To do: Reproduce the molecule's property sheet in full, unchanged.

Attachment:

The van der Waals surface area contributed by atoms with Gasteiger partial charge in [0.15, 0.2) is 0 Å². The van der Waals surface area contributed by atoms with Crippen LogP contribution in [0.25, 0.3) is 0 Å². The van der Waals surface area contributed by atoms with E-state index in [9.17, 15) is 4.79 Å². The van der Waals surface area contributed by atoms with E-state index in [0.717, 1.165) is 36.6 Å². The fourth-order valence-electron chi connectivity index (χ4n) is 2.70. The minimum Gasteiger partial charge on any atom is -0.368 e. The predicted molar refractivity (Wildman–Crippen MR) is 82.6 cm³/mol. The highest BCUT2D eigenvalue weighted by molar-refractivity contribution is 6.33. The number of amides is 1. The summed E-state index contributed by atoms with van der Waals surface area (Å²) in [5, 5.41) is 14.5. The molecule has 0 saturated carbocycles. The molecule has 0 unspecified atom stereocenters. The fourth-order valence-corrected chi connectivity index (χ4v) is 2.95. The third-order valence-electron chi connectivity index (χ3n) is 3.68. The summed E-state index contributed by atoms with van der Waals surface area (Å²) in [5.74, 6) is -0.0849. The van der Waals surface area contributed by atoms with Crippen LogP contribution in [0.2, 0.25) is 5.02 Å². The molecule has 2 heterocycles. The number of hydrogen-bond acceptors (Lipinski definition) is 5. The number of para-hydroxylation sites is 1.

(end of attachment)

The van der Waals surface area contributed by atoms with Gasteiger partial charge in [0.15, 0.2) is 0 Å². The van der Waals surface area contributed by atoms with Crippen LogP contribution in [0.25, 0.3) is 0 Å². The van der Waals surface area contributed by atoms with E-state index in [9.17, 15) is 4.79 Å². The van der Waals surface area contributed by atoms with E-state index in [0.717, 1.165) is 36.6 Å². The fourth-order valence-electron chi connectivity index (χ4n) is 2.70. The minimum Gasteiger partial charge on any atom is -0.368 e. The predicted molar refractivity (Wildman–Crippen MR) is 82.6 cm³/mol. The highest BCUT2D eigenvalue weighted by molar-refractivity contribution is 6.33. The number of amides is 1. The summed E-state index contributed by atoms with van der Waals surface area (Å²) in [5, 5.41) is 14.5. The molecule has 0 saturated carbocycles. The molecule has 0 unspecified atom stereocenters. The fourth-order valence-corrected chi connectivity index (χ4v) is 2.95. The third-order valence-electron chi connectivity index (χ3n) is 3.68. The summed E-state index contributed by atoms with van der Waals surface area (Å²) in [5.74, 6) is -0.0849. The van der Waals surface area contributed by atoms with Crippen LogP contribution in [0.2, 0.25) is 5.02 Å². The molecule has 2 heterocycles. The number of hydrogen-bond acceptors (Lipinski definition) is 5. The number of para-hydroxylation sites is 1.